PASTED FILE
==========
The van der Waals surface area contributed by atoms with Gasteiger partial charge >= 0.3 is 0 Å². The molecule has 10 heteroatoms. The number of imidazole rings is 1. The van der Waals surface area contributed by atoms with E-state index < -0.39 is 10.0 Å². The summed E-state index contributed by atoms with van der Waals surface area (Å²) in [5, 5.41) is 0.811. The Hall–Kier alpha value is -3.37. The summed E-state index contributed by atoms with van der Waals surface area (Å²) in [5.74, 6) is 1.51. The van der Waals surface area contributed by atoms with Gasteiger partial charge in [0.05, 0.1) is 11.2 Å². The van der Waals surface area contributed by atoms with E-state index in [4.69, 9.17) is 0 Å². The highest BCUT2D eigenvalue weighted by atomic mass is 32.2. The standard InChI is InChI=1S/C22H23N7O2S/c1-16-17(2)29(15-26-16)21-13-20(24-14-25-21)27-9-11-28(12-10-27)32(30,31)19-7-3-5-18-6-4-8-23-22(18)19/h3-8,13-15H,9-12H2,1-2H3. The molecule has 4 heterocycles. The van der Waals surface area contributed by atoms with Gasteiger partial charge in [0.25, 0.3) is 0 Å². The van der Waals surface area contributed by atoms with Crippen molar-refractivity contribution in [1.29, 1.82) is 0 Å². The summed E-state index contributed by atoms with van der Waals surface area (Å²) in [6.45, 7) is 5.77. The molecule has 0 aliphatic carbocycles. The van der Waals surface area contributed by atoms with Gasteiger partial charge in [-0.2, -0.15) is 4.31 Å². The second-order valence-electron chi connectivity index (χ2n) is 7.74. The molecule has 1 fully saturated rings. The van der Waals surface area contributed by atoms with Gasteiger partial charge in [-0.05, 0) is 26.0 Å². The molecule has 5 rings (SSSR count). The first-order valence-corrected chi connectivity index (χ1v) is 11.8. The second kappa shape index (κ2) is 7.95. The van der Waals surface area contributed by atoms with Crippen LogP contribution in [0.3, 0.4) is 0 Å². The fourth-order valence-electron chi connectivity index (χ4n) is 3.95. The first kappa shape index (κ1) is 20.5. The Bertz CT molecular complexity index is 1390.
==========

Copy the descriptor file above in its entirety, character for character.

The van der Waals surface area contributed by atoms with Gasteiger partial charge >= 0.3 is 0 Å². The molecule has 10 heteroatoms. The number of imidazole rings is 1. The van der Waals surface area contributed by atoms with E-state index < -0.39 is 10.0 Å². The summed E-state index contributed by atoms with van der Waals surface area (Å²) in [5, 5.41) is 0.811. The Hall–Kier alpha value is -3.37. The summed E-state index contributed by atoms with van der Waals surface area (Å²) in [5.74, 6) is 1.51. The van der Waals surface area contributed by atoms with Gasteiger partial charge in [0.05, 0.1) is 11.2 Å². The van der Waals surface area contributed by atoms with E-state index in [4.69, 9.17) is 0 Å². The highest BCUT2D eigenvalue weighted by atomic mass is 32.2. The standard InChI is InChI=1S/C22H23N7O2S/c1-16-17(2)29(15-26-16)21-13-20(24-14-25-21)27-9-11-28(12-10-27)32(30,31)19-7-3-5-18-6-4-8-23-22(18)19/h3-8,13-15H,9-12H2,1-2H3. The molecule has 4 heterocycles. The van der Waals surface area contributed by atoms with Gasteiger partial charge in [0.25, 0.3) is 0 Å². The van der Waals surface area contributed by atoms with Crippen molar-refractivity contribution in [1.29, 1.82) is 0 Å². The summed E-state index contributed by atoms with van der Waals surface area (Å²) in [6.45, 7) is 5.77. The molecule has 0 aliphatic carbocycles. The van der Waals surface area contributed by atoms with Gasteiger partial charge in [-0.2, -0.15) is 4.31 Å². The second-order valence-electron chi connectivity index (χ2n) is 7.74. The molecule has 1 fully saturated rings. The van der Waals surface area contributed by atoms with Gasteiger partial charge in [-0.05, 0) is 26.0 Å². The molecule has 5 rings (SSSR count). The first-order valence-corrected chi connectivity index (χ1v) is 11.8. The second kappa shape index (κ2) is 7.95. The van der Waals surface area contributed by atoms with Crippen LogP contribution in [0.3, 0.4) is 0 Å². The fourth-order valence-electron chi connectivity index (χ4n) is 3.95. The first kappa shape index (κ1) is 20.5. The Bertz CT molecular complexity index is 1390.